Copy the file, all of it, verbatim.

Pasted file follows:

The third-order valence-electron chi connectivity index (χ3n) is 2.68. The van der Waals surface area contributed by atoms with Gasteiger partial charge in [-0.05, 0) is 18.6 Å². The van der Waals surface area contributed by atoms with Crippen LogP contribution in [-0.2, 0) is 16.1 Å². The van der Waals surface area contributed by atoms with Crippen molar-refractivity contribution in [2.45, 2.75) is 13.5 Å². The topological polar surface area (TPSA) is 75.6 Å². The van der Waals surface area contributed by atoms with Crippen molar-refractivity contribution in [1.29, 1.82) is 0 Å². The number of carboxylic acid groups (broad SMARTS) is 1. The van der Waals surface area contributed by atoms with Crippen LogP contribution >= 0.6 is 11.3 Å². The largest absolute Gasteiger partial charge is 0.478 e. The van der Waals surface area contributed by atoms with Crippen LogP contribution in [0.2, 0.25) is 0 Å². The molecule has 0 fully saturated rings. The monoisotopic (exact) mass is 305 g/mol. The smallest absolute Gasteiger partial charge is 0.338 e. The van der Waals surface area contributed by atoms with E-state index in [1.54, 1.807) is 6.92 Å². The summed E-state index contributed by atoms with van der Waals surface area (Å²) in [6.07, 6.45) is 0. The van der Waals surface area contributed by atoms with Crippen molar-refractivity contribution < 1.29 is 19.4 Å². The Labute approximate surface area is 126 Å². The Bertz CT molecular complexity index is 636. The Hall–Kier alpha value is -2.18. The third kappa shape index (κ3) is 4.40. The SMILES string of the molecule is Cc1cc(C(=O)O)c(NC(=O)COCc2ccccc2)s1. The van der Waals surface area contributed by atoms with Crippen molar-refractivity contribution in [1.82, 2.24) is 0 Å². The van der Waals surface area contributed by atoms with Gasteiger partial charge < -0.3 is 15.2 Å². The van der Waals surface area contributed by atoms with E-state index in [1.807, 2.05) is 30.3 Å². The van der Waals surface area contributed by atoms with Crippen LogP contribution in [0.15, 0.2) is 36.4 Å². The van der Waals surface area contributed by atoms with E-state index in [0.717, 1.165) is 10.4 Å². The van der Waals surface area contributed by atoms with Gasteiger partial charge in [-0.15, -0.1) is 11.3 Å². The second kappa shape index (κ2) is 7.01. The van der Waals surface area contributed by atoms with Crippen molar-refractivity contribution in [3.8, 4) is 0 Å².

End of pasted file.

The third-order valence-electron chi connectivity index (χ3n) is 2.68. The van der Waals surface area contributed by atoms with Gasteiger partial charge in [-0.05, 0) is 18.6 Å². The van der Waals surface area contributed by atoms with Crippen LogP contribution in [-0.2, 0) is 16.1 Å². The van der Waals surface area contributed by atoms with Crippen molar-refractivity contribution in [2.45, 2.75) is 13.5 Å². The topological polar surface area (TPSA) is 75.6 Å². The van der Waals surface area contributed by atoms with Crippen molar-refractivity contribution in [1.29, 1.82) is 0 Å². The number of carboxylic acid groups (broad SMARTS) is 1. The van der Waals surface area contributed by atoms with Crippen LogP contribution >= 0.6 is 11.3 Å². The largest absolute Gasteiger partial charge is 0.478 e. The van der Waals surface area contributed by atoms with Crippen LogP contribution in [0.2, 0.25) is 0 Å². The molecule has 0 fully saturated rings. The monoisotopic (exact) mass is 305 g/mol. The smallest absolute Gasteiger partial charge is 0.338 e. The van der Waals surface area contributed by atoms with E-state index in [1.54, 1.807) is 6.92 Å². The summed E-state index contributed by atoms with van der Waals surface area (Å²) in [6.07, 6.45) is 0. The van der Waals surface area contributed by atoms with Crippen molar-refractivity contribution < 1.29 is 19.4 Å². The Labute approximate surface area is 126 Å². The Bertz CT molecular complexity index is 636. The Hall–Kier alpha value is -2.18. The third kappa shape index (κ3) is 4.40. The SMILES string of the molecule is Cc1cc(C(=O)O)c(NC(=O)COCc2ccccc2)s1. The van der Waals surface area contributed by atoms with Crippen molar-refractivity contribution in [1.82, 2.24) is 0 Å². The van der Waals surface area contributed by atoms with Gasteiger partial charge < -0.3 is 15.2 Å². The van der Waals surface area contributed by atoms with E-state index in [1.807, 2.05) is 30.3 Å². The van der Waals surface area contributed by atoms with Crippen LogP contribution in [0.15, 0.2) is 36.4 Å². The van der Waals surface area contributed by atoms with E-state index in [0.717, 1.165) is 10.4 Å². The van der Waals surface area contributed by atoms with Gasteiger partial charge in [-0.15, -0.1) is 11.3 Å². The second kappa shape index (κ2) is 7.01. The van der Waals surface area contributed by atoms with Crippen molar-refractivity contribution in [3.8, 4) is 0 Å².